Tuesday, March 16, 2010

Award-Winning Rehab at Garden of Gethsemane Church

Post and photos by the Hawthorne Hawkman

Last week I was asked at the last minute if I was going to attend a session of Happy Hour with a Preservationist, this time at the Garden of Gethsemane church in Jordan's Cottage Park. The name of the event was something of a misnomer, however, as there were no drinks served that one would typically associate with the phrase "happy hour." We didn't even get a nip of communion wine.

But the preservation and rehab work done at this church made the evening well worth our time. The site has won several prestigious architectural awards, such as...

the "Best in Real Estate Award" by the Minneapolis-St. Paul Business Journal, the "Neighborhood Preservation Award" by the Minnesota AIA and the Minneapolis HPC, and the "MN Preservation Award" by the Preservation Alliance of Minnesota.

The Ackerberg Group was instrumental in making sure this was successful, so we thank them profusely for everything they do in NoMi. Here is their website detailing the rehab, including amazing "before" and "after" shots and a terrific narrative. I really encourage readers to check that out, because it'll save me the time of re-typing much of the history of this redevelopment. The website also has a comprehensive list of partners and links to their websites. The lead architect and structural engineer were integral to this process.

The Garden of Gethsemane is an extraordinarily appropriate name for this church given the colossal amount of work the church needed. The name comes from the site where Jesus and his disciples prayed the night before his crucifixion. It is said that Jesus' anguish was so deep that "his sweat was as it were great drops of blood falling unto the ground." (Luke 22:43-44) That's the kind of effort I'm sure went into the restoration here.

The walls and roof were literally bowing in. Lead paint and asbestos needed to be abated. Water damage was extensive throughout the structure. The interior had been open to the elements for an extended period of time. Does this sound familiar? It's the condition of so many vacant properties throughout NoMi. And instead of a checklist of needed repairs, this too often is used as the criteria justifying demolition.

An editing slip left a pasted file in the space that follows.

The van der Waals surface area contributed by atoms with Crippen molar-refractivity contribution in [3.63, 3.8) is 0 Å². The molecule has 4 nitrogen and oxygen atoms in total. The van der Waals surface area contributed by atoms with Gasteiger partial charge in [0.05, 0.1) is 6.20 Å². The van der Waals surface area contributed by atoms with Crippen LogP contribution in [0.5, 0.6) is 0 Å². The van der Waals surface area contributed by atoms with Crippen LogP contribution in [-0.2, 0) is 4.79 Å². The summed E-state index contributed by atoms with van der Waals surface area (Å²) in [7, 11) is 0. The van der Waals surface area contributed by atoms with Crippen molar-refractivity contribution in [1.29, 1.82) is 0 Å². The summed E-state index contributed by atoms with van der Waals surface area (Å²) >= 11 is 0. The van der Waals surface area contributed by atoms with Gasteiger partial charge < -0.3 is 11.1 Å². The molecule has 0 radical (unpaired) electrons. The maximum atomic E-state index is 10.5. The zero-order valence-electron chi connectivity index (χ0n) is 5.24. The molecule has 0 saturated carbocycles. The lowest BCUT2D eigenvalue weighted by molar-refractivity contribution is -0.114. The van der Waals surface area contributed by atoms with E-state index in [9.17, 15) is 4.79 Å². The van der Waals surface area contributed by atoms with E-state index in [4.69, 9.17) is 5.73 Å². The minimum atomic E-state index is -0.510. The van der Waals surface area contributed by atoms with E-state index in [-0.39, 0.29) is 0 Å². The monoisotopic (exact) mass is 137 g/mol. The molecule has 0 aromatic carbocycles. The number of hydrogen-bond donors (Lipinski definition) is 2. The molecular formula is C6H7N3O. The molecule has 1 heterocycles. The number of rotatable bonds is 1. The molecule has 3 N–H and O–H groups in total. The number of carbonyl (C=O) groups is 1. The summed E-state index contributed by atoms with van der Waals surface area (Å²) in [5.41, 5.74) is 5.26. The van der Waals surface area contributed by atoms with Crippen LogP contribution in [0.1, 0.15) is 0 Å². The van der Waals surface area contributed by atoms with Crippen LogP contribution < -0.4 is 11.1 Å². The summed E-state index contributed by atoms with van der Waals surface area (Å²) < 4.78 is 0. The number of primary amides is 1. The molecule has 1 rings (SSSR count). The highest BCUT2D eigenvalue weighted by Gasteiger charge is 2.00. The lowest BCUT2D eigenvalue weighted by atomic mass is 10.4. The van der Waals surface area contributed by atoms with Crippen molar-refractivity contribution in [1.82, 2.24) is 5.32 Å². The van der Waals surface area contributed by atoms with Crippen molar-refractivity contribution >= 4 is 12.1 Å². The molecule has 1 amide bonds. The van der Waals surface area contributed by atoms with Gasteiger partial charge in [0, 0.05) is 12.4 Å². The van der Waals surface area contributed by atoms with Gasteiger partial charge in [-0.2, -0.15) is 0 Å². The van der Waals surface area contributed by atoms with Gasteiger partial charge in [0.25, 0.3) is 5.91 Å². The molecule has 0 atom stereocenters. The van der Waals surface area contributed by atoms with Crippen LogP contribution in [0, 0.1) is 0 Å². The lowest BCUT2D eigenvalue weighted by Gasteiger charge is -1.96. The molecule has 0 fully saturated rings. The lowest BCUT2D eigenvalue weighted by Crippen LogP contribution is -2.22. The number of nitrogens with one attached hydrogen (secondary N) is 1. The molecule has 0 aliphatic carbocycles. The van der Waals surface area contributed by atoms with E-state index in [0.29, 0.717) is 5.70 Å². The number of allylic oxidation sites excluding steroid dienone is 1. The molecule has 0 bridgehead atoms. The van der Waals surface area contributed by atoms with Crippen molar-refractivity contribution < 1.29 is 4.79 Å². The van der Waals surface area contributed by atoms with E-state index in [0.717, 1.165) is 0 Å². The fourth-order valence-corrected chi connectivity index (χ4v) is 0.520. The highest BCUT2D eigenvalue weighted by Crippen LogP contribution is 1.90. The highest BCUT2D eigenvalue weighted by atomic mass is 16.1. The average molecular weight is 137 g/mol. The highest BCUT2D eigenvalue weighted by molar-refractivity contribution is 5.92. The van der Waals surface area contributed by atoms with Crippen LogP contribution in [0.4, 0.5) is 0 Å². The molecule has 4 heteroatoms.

Pictured below is an interesting tidbit that the architect shared with us. Notice how the shingles curve away from the structure ever so slightly? Well, the phrase "they just don't make 'em like that anymore" really applies here. Shingles nowadays are frequently sold as sheets already attached to each other, saving workers the time of nailing down each individual shingle. So there are really only a handful of roofers and builders who do this kind of work. Yet the partners here went out of their way to find the ones who could and would do so.

I was also quite impressed with the stairwell. Not only did it look beautiful...

...but apparently it was so bent out of shape that it had to be readjusted in a fashion similar to a chiropractor realigning a patient's spinal column. The structural engineer also inserted a metal rod in the middle of the staircase, going from the foundation to the top of the building.

This blog has celebrated a fair amount of demolitions, and I could take you to a dozen properties in Hawthorne alone that clearly need to come down. But seeing what can be done and what has been done here certainly calls into question many of the demolitions we've seen and will see in Minneapolis. If this building can be saved, then virtually any structure could be salvageable. The key components that this structure had going for it was a desire to save it and partners who came together to make that desire a reality. Here's hoping we see more of that throughout NoMi.


Anonymous said...

Dyna asks: Pretty impressive, but how much did the rehab cost?

The Hawthorne Hawkman said...


I didn't get answers to that question, but I am indeed curious about it as well. In some ways though, I see cost as a distant third in terms of whether and how to save buildings. The first two items needed are a vision for what the structure can and will be, and the second necessary item is the will to make that happen. If those two things are strong enough, the money can be found somewhere.

M. Clinton said...